Thursday, September 8, 2011

Old experience saves Old Art

My first "regular job" was washing dishes for 65 cents an hour at a local restaurant when I was 14 years old.  There were many experiences on the job that were "firsts" in my young, sheltered life.  Things such as eating my first shrimp, working until the job was done, and saving a dropped dish by quickly putting my foot under the item just before it landed on the tile floor.  Several times I caught or redirected a falling glass, cup, or dish and saved an embarrassing situation.  Throughout the years this old habit proved helpful, but never more so than at the Shelbina Mansion. 
The restoration required moving everything in the house from room to room while working in the various areas.  The fact that many items are 140 years old, and so precious to the entire community, raised the risk factor with each move.  When moving Mr & Mrs Benjamin's bed (not to mention Carmichael's, Crist's, Long's, & Shepherd) from one room to another, we carefully supported the tall and elaborate head board when removing the side boards.  Then I held one side while a friend held the other.  As we approached the doorway, the headboard needed to be tilted to clear the top of the door.  At this moment the walnut carving of Lady Columbia that adorned the top of the headboard broke free and fell toward the floor.  In that moment, the technique that I learned 50 years ago came to the rescue and I was able to put my foot under the falling artifact.  It landed on the inside of my ankle and foot which changed the direction from vertical to the oak flooring to a gentle slide across the floor.  Yes, my ankle really hurt, but Lady Columbia was saved!  Recently I was able to disassemble the headboard and repair the old crack that had not been properly repaired sometime in the past.  The old crack had been glued, but was not clamped at that time; therefore, the gap was too large for the glue to hold.  This time we  cleaned off the old glue, clamped the two parts tightly together and allowed several days for the glue to cure.  A couple of discretely located screws completed the repair.  It was interesting to see that someone from the past had placed the pieces on an old Shelbina Democrat when trying to make the glue repair.  If there were a date, it could tell us when the repair was tried.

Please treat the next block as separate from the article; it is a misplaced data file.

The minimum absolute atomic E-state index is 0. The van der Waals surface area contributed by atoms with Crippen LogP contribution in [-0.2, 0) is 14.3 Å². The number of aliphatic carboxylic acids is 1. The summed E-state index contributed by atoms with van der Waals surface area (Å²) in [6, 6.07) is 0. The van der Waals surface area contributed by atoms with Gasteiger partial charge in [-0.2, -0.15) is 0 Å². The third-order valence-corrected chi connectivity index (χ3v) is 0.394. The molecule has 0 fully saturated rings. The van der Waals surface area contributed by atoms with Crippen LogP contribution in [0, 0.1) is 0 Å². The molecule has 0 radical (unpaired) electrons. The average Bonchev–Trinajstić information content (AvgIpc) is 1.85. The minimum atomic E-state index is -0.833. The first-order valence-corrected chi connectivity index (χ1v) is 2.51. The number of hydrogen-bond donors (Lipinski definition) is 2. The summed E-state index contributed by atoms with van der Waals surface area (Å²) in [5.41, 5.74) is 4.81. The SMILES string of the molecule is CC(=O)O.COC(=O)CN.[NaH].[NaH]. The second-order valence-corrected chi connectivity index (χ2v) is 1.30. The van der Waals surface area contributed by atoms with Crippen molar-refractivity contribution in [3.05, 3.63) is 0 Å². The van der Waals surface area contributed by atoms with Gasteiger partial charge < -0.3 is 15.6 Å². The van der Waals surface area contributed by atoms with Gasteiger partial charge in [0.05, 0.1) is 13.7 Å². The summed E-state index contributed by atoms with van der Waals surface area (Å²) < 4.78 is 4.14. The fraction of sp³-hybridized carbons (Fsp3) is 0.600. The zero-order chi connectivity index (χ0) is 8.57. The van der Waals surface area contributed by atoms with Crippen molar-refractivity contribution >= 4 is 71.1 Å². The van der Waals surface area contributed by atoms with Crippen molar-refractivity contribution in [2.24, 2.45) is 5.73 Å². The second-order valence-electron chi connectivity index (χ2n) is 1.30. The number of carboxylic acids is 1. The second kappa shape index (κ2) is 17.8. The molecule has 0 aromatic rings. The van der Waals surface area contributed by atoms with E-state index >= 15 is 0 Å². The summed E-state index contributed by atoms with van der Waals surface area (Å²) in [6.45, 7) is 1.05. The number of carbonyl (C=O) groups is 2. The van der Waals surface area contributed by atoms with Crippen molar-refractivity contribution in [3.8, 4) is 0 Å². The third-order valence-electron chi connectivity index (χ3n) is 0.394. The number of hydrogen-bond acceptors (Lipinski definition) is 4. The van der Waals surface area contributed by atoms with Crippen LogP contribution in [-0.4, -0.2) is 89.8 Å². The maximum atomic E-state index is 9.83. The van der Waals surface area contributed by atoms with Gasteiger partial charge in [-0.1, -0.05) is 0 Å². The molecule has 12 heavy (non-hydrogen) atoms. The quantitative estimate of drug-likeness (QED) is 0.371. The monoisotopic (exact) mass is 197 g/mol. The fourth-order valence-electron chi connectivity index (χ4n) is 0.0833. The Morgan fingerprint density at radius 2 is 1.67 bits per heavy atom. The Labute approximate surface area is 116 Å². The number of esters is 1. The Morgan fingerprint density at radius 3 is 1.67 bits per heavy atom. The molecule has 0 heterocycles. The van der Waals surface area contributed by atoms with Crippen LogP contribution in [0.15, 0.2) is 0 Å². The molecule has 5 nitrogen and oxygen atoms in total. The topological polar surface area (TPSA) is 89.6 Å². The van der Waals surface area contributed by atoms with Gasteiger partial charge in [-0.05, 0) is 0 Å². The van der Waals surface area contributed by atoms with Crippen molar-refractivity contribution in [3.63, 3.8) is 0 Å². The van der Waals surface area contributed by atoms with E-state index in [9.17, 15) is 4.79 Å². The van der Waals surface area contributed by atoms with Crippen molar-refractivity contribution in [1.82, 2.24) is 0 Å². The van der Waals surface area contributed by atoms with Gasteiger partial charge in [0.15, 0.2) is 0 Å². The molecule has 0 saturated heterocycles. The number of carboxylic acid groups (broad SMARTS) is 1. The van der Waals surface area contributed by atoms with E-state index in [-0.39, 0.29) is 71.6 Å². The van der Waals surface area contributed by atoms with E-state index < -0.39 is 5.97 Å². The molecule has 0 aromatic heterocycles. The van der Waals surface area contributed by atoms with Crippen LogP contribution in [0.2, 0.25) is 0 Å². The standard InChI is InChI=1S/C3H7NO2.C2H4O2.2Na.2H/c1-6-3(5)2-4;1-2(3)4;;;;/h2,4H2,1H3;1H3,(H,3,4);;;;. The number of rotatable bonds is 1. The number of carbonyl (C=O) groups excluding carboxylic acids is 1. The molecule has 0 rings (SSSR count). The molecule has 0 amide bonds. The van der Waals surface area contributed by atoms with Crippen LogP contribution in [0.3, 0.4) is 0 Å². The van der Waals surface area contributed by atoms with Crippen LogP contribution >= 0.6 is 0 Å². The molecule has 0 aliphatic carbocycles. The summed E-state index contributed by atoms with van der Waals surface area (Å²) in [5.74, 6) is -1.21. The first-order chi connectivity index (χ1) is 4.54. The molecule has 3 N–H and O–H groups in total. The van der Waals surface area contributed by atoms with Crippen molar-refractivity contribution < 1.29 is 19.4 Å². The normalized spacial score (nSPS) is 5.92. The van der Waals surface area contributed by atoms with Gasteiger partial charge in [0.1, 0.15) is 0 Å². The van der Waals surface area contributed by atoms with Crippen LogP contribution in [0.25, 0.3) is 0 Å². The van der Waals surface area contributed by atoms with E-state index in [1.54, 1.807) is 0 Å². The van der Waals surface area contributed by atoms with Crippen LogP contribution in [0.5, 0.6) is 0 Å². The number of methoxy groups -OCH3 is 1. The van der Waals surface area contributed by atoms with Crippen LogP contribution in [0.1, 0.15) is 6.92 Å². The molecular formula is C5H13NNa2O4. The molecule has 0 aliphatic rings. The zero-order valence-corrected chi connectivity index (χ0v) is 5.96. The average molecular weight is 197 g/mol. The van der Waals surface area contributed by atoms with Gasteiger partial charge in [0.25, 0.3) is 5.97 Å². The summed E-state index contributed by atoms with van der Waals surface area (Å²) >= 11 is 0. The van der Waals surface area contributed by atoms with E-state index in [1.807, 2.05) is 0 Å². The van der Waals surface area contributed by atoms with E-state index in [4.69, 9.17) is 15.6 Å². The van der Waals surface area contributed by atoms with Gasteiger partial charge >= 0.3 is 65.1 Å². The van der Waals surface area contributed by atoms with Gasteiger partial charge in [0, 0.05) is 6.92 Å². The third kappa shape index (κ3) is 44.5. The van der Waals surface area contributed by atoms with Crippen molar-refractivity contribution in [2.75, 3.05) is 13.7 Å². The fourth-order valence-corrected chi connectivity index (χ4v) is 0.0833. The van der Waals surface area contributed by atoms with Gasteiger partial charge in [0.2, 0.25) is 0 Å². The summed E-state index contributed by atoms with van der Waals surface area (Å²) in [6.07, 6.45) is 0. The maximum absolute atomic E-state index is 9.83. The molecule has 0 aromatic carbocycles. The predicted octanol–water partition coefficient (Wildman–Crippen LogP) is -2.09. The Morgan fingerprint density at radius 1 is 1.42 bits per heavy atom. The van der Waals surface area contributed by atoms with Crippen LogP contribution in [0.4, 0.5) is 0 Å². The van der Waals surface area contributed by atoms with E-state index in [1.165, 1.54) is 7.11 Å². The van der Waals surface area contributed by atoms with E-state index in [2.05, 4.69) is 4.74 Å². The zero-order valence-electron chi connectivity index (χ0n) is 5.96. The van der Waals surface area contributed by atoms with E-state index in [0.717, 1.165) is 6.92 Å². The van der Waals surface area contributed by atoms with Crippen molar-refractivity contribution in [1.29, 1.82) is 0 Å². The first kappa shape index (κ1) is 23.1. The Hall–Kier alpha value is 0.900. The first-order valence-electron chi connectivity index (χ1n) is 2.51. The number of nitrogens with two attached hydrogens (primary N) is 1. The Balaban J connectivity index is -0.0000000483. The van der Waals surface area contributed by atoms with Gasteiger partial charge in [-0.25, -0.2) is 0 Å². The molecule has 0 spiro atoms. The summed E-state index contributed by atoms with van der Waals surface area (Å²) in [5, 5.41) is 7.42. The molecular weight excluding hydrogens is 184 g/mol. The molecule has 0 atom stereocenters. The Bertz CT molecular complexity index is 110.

The bed once again adorns Shelbina's Mansion.  It once left the house for many years , but returned home during the Crist's tenure thanks to Helen Nicely (Carmichael).  Friends of the Mansion aided in return of the bed and matching dresser as they have in many ways throughout the years.  We never met Helen Nicely, but we will never forget her either.

No comments:

Post a Comment